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While I agree with your points, I think this just calls for further disaggregation of what it means to be 'upper class' and what constitutes 'status', and a more developed discussion on status perception.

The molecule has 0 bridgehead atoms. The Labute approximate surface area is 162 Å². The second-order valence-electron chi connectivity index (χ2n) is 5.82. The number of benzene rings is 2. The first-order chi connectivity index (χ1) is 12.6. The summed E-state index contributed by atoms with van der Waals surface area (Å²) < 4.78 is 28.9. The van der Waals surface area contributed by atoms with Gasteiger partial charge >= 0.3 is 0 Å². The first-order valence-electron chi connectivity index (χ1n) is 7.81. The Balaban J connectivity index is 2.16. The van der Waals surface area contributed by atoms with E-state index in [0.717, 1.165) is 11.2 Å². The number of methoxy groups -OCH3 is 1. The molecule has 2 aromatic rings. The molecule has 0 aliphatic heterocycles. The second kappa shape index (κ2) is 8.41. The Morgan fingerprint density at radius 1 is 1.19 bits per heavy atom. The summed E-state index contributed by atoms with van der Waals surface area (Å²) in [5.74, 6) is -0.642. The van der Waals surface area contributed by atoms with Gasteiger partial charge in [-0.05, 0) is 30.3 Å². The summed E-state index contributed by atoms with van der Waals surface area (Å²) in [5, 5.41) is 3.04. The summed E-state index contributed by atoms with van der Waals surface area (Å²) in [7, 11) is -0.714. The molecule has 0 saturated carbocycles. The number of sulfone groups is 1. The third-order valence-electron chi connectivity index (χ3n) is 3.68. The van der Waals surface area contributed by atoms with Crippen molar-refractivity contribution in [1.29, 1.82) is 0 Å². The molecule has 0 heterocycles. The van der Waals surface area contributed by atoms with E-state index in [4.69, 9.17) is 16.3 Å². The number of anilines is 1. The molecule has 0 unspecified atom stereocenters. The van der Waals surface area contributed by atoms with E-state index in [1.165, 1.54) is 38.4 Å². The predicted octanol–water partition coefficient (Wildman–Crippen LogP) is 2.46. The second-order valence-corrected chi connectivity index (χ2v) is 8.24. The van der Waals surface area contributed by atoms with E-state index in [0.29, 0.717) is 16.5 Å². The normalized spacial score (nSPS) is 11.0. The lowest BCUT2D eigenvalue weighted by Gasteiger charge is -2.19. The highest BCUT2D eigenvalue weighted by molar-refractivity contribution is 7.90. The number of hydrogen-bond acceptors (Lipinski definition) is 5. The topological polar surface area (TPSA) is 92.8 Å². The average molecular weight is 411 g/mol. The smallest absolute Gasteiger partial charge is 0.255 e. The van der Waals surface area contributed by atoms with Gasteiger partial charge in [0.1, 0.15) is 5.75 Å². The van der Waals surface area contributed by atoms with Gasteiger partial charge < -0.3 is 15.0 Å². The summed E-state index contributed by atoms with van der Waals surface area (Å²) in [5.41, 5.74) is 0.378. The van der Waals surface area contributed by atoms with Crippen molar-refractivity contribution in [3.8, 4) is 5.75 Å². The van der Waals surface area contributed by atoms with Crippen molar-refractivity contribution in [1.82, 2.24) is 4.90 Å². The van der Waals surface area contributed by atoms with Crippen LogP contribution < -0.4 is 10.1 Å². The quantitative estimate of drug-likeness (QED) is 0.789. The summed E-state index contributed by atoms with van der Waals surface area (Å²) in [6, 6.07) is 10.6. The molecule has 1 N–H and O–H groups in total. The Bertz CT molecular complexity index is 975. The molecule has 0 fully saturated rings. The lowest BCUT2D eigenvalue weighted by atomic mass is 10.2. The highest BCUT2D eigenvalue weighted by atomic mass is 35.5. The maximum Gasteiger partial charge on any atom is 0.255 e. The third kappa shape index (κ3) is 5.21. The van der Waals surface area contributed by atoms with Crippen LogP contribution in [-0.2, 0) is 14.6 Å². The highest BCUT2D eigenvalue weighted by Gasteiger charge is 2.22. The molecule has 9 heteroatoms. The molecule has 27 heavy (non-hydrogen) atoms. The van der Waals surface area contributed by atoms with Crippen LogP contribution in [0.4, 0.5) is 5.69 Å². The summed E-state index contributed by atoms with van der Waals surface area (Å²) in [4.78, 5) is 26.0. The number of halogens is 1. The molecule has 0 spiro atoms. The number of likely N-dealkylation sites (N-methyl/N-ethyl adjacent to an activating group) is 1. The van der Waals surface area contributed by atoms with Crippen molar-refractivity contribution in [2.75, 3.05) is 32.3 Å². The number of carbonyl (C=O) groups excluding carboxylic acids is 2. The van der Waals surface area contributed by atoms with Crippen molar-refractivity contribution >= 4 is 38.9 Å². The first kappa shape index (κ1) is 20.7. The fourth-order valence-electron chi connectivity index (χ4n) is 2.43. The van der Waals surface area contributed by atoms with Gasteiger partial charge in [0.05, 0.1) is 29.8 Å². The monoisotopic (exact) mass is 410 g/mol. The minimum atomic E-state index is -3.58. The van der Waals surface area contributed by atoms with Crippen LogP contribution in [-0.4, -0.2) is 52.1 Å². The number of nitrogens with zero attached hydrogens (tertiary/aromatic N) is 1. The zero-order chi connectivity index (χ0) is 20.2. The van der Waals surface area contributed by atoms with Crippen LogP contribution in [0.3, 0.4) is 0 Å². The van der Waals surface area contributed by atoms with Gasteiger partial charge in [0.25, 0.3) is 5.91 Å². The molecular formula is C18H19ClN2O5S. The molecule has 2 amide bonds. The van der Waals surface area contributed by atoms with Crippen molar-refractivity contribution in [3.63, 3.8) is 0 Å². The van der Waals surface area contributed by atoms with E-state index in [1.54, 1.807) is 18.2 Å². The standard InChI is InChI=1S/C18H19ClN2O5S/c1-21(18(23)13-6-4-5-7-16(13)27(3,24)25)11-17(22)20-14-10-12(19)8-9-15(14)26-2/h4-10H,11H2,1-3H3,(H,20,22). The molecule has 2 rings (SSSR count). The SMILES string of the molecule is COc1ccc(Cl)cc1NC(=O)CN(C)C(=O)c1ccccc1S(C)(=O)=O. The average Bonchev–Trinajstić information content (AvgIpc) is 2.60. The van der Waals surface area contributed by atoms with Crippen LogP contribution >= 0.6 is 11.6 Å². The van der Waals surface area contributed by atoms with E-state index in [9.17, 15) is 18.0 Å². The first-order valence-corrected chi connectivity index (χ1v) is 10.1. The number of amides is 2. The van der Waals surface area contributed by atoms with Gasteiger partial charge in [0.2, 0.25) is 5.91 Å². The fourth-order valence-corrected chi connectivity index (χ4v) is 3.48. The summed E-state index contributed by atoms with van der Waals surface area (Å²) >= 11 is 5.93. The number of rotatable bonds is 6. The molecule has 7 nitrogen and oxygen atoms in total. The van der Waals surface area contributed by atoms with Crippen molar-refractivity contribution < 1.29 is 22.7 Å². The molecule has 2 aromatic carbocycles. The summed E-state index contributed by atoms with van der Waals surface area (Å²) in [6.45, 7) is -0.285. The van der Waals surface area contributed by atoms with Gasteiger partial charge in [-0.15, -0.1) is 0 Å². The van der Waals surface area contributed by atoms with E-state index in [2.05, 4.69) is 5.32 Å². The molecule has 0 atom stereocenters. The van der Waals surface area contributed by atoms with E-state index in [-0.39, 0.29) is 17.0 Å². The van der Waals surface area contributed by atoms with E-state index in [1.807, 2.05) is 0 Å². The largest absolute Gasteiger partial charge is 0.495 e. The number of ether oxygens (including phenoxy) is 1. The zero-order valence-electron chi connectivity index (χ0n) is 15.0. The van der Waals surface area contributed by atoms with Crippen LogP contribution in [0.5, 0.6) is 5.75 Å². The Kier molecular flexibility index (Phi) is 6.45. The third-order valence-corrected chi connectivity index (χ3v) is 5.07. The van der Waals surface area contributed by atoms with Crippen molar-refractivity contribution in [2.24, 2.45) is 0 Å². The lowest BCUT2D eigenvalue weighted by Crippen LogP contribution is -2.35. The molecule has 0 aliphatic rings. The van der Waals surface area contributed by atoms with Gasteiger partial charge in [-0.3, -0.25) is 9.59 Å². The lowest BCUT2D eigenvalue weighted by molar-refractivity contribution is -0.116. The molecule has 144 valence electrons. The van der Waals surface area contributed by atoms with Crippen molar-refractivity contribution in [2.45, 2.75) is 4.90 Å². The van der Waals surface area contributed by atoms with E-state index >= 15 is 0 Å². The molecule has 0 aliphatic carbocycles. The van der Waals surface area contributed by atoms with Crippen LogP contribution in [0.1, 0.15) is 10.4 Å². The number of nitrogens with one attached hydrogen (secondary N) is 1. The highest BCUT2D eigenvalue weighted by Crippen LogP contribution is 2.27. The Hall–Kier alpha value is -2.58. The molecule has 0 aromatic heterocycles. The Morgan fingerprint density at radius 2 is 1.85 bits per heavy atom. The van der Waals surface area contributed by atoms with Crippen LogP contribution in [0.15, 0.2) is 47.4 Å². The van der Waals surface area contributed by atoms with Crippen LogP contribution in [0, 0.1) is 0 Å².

Physical items played and continue to play a role in status perception, but their role is diminishing. There was a paper on the role physical items play in status perception that I read a couple years ago, which argued that, if the importance of items to calculating status is plotted on the Y axis, and socio-economic status is on the X axis, the curve will follow a U-shape. Think of flat screen TVs in the lower strata of society and expensive pieces of art for the upper class. Cars are an interesting case. I posit that, as we supplement initial personality perception with online presence, showcasing beliefs is complementary to financial status. While in the past one might have been able to make a quick judgement of people based on physical features, clothing, items (remember white earphones? It meant you could afford an iPod), the first exchange of names and interests is followed by swapping Instagram handles, which is an ideal way of seeing the lifestyle the given person aspires to be living. A quick check of their Twitter (or Parler, or Truth, or Mastodon) and uncertainty is further reduced. If the Twitter bio revolves around identity politics, the Instagram profile displays photos of holidays and protests, it is easier to ascertain that the individual in question probably votes Democrat and is middle to upper-class. If their content revolves around posing with cars and tweeting about Anthony Fauci or vaccine skepticism, likely political preferences and socio-economic status assumptions swing the other way. Items and beliefs constitute and both play into status.